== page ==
Watts Humphrey – inspirational software engineer – 1927 to 2010
by Prof Barry Dwolatzky
I’ve just received the really sad news that Watts Humphrey died today (Thursday 28th October) aged 83 years old.
Watts Humphrey was one of the world’s most influential figures in the field of software engineering. In 1986, after retiring as the head of software at IBM, Humphrey joined the Software Engineering Institute (SEI) at Carnegie Mellon University in Pittsburgh USA. For the next 24 years he drove the development of the Capability Maturity Model (CMM), the Personal Software Process (PSP) and the Team Software Process (TSP). His work brought the concepts of process, measurement and continuing improvement to the software development industry.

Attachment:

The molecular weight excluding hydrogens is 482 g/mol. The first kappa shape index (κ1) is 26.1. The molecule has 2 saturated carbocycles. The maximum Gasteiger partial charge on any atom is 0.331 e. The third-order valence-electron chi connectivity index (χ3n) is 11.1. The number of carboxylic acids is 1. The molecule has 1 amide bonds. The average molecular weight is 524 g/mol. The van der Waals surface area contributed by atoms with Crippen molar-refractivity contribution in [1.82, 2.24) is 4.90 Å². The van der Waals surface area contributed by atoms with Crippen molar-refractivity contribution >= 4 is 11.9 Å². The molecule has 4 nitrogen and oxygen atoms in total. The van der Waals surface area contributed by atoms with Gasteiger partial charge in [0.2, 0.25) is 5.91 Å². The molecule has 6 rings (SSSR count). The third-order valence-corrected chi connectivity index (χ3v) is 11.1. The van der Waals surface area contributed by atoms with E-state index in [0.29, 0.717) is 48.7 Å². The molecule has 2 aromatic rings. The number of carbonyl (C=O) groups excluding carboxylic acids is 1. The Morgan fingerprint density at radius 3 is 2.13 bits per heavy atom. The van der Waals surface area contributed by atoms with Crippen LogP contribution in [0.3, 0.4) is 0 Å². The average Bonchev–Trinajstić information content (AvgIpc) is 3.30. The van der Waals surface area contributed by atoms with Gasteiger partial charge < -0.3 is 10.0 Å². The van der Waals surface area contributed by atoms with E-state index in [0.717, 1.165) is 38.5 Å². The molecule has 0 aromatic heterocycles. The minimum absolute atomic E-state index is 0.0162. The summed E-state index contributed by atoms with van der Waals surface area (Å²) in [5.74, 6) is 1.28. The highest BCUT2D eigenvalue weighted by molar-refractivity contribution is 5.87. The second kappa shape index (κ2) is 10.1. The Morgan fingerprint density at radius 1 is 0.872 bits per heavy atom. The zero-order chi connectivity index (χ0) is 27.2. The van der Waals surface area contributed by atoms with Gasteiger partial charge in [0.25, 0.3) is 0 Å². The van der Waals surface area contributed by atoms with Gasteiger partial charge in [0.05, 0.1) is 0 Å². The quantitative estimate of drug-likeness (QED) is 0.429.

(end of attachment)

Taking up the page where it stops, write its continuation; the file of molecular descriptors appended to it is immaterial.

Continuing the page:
Watts Humphrey’s death came a few days after I unveiled my ambitious strategy to create 1,000’s of new jobs in the South African software sector. This strategy is largely based on Humphrey’s contributions to software engineering. The strategy began to take shape when I first met Watts in Mexico City in 2008, where I was leading a delegation from South Africa investigating TSP adoption. He was keenly interested in the South African software sector and its future prospects.
Anyone who met Watts Humphrey could not fail to be inspired by his clear vision and boundless energy. His books are wonderful to read – they’re filled with the wisdom of his decades of experience and lots of common sense.
I will always be inspired by Watts Humphrey. I remain determined to build, here in South Africa, on his wonderful work. I see his work as a tool and inspiration that will change the lives of those in our country who develop and use software.